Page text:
correct('natior') => 'nation' (170); expected 'nature' (171)
    correct('thear') => 'their' (3956); expected 'there' (4973)
    correct('carrers') => 'carriers' (7); expected 'careers' (2)

    Why should ‘thear’ be corrected as ‘there’ rather than ‘their’? It is difficult to tell by the single word alone, but if the query were correct('There's no there thear') it would be clear.

    To build a model that looks at multiple words at a time, we will need a lot of data. Fortunately, Google has released a database of word counts for all sequences up to five words long, gathered from a corpus of a trillion words.

    I believe that a spelling corrector that scores 90% accuracy will need to use the context of the surrounding words to make a choice. But we’ll leave that for another day…

  5. We could improve our accuracy scores by improving the training data and the test data. We grabbed a million words of text and assumed they were all spelled correctly; but it is very likely that the training data contains several errors. We could try to identify and fix those. Less daunting a task is to fix the test sets. I noticed at least three cases where the test set says our program got the wrong answer, but I believe the program’s answer is better than the expected answer:
    correct('aranging') => 'arranging' (20); expected 'arrangeing' (1)
    correct('sumarys') => 'summary' (17); expected 'summarys' (1)
    correct('aurgument') => 'argument' (33); expected 'auguments' (1)

    We could also decide what dialect we are trying to train for. The following three errors are due to confusion about American versus British spelling (our training data contains both):

    correct('humor') => 'humor' (17); expected 'humour' (5)
    correct('oranisation') => 'organisation' (8); expected 'organization' (43)
    correct('oranised') => 'organised' (11); expected 'organized' (70)
  6. Finally, we could improve the implementation by making it much faster, without changing the results. We could re-implement in a compiled language rather than an interpreted one. We could have a lookup table that is specialized to strings rather than Python’s general-purpose dict. We could cache the results of computations so that we don’t have to repeat them multiple times. One word of advice: before attempting any speed optimizations, profile carefully to see where the time is actually going.

Further Reading


Originally my program was 20 lines, but Ivan Peev pointed out that I had used string.lowercase, which in some locales in some versions of Python, has more characters than just the a-z I intended. So I added the variable alphabet to make sure. I could have used string.ascii_lowercase.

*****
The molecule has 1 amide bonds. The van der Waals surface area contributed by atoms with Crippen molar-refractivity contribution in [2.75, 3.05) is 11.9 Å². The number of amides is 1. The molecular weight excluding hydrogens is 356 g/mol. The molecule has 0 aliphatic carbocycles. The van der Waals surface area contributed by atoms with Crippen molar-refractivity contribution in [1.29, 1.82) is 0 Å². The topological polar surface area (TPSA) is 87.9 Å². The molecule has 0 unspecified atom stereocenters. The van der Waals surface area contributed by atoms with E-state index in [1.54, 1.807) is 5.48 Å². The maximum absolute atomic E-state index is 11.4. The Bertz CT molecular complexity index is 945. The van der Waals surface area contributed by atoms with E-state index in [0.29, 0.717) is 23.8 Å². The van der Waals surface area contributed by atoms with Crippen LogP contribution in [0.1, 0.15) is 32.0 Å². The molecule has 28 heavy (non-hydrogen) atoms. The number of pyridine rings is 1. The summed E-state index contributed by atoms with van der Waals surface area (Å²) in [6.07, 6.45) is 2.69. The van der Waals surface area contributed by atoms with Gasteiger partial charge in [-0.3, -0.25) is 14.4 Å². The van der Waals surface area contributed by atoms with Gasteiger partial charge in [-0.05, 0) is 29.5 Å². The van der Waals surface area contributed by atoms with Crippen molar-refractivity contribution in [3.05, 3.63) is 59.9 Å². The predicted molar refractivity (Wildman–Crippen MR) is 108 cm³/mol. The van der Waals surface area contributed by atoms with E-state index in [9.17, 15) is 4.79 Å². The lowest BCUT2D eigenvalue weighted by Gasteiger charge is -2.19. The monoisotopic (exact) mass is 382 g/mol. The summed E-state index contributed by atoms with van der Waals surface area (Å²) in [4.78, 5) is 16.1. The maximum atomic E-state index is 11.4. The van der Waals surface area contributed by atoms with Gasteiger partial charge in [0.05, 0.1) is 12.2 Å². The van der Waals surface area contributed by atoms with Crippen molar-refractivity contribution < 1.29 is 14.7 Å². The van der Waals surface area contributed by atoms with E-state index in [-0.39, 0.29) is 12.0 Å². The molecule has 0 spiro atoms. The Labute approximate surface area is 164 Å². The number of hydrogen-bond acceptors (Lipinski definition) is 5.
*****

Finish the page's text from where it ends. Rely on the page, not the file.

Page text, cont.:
Thanks to Jay Liang for pointing out there are only 54n+25 distance 1 edits, not 55n+25 as I originally wrote.

Thanks to Dmitriy Ryaboy for pointing out there was a problem with unknown words; this allowed me to find the NWORDS[target] += bias bug.

Other Computer Languages

After I posted this article, various people wrote versions in different programming languages. While the purpose of this article was to show the algorithms, not to highlight Python (and certainly not to play “code golf” in an attempt to find the shortest program), the other examples may be interesting for those who like comparing languages, or for those who want to borrow an implementation in their desired language:

Language Lines
(and link to implementation)
Awk 15 Tiago “PacMan” Peczenyj
Awk 28 Gregory Grefenstette
C 184 Marcelo Toledo
C++ 98 Felipe Farinon
C# 43 Lorenzo Stoakes
C# 69 Frederic Torres
C# 160 Chris Small
Clojure 18 Rich Hickey
D 23 Leonardo M
Erlang 87 Federico Feroldi
F# 16 Dejan Jelovic
F# 34 Sebastian G
Go 57 Yi Wang
Groovy 22 Rael Cunha
Haskell 24 Grzegorz
Java 35 Rael Cunha
Java 372 Dominik Schulz
Javascript 92 Shine Xavier
Javascript 53 Panagiotis Astithas
Lisp 26 Mikael Jansson
Perl 63 riffraff
PHP 68 Felipe Ribeiro
PHP 103 Joe Sanders
Python 21 Peter Norvig
Rebol 133 Cyphre
Ruby 34 Brian Adkins
Scala 23 Thomas Jung
Scheme 45 Shiro
Scheme 89 Jens Axel

Other Natural Languages

This essay has been translated into:

Thanks to all the authors for creating these implementations and translations.

Peter Norvig
Categories: life is fun